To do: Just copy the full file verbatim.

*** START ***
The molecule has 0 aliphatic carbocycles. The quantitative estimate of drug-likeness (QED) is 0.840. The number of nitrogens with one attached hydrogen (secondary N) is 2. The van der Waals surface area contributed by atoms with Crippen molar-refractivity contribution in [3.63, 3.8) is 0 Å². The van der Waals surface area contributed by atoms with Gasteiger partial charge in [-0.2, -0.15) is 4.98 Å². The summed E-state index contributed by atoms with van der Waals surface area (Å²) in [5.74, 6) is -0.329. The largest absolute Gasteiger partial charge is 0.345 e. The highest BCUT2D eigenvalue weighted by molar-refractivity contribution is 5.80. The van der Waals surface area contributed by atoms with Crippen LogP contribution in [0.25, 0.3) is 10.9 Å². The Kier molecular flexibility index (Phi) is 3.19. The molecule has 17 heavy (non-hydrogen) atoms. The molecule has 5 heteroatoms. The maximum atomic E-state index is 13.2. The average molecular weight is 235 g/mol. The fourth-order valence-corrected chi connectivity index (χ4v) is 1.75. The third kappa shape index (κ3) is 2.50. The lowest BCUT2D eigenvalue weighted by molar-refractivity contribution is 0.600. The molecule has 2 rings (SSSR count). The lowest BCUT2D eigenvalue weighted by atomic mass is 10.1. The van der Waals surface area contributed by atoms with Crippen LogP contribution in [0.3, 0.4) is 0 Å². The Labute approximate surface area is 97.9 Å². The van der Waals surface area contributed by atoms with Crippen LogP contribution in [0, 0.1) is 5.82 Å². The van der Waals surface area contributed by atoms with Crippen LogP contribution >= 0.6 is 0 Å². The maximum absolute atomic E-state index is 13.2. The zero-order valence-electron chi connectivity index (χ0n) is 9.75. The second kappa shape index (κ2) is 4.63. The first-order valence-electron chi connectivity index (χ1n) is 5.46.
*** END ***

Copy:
The molecule has 0 aliphatic carbocycles. The quantitative estimate of drug-likeness (QED) is 0.840. The number of nitrogens with one attached hydrogen (secondary N) is 2. The van der Waals surface area contributed by atoms with Crippen molar-refractivity contribution in [3.63, 3.8) is 0 Å². The van der Waals surface area contributed by atoms with Gasteiger partial charge in [-0.2, -0.15) is 4.98 Å². The summed E-state index contributed by atoms with van der Waals surface area (Å²) in [5.74, 6) is -0.329. The largest absolute Gasteiger partial charge is 0.345 e. The highest BCUT2D eigenvalue weighted by molar-refractivity contribution is 5.80. The van der Waals surface area contributed by atoms with Crippen LogP contribution in [0.25, 0.3) is 10.9 Å². The Kier molecular flexibility index (Phi) is 3.19. The molecule has 17 heavy (non-hydrogen) atoms. The molecule has 5 heteroatoms. The maximum atomic E-state index is 13.2. The average molecular weight is 235 g/mol. The fourth-order valence-corrected chi connectivity index (χ4v) is 1.75. The third kappa shape index (κ3) is 2.50. The lowest BCUT2D eigenvalue weighted by molar-refractivity contribution is 0.600. The molecule has 2 rings (SSSR count). The lowest BCUT2D eigenvalue weighted by atomic mass is 10.1. The van der Waals surface area contributed by atoms with Crippen LogP contribution in [0.3, 0.4) is 0 Å². The Labute approximate surface area is 97.9 Å². The van der Waals surface area contributed by atoms with Crippen LogP contribution in [0, 0.1) is 5.82 Å². The van der Waals surface area contributed by atoms with Crippen LogP contribution >= 0.6 is 0 Å². The maximum absolute atomic E-state index is 13.2. The zero-order valence-electron chi connectivity index (χ0n) is 9.75. The second kappa shape index (κ2) is 4.63. The first-order valence-electron chi connectivity index (χ1n) is 5.46.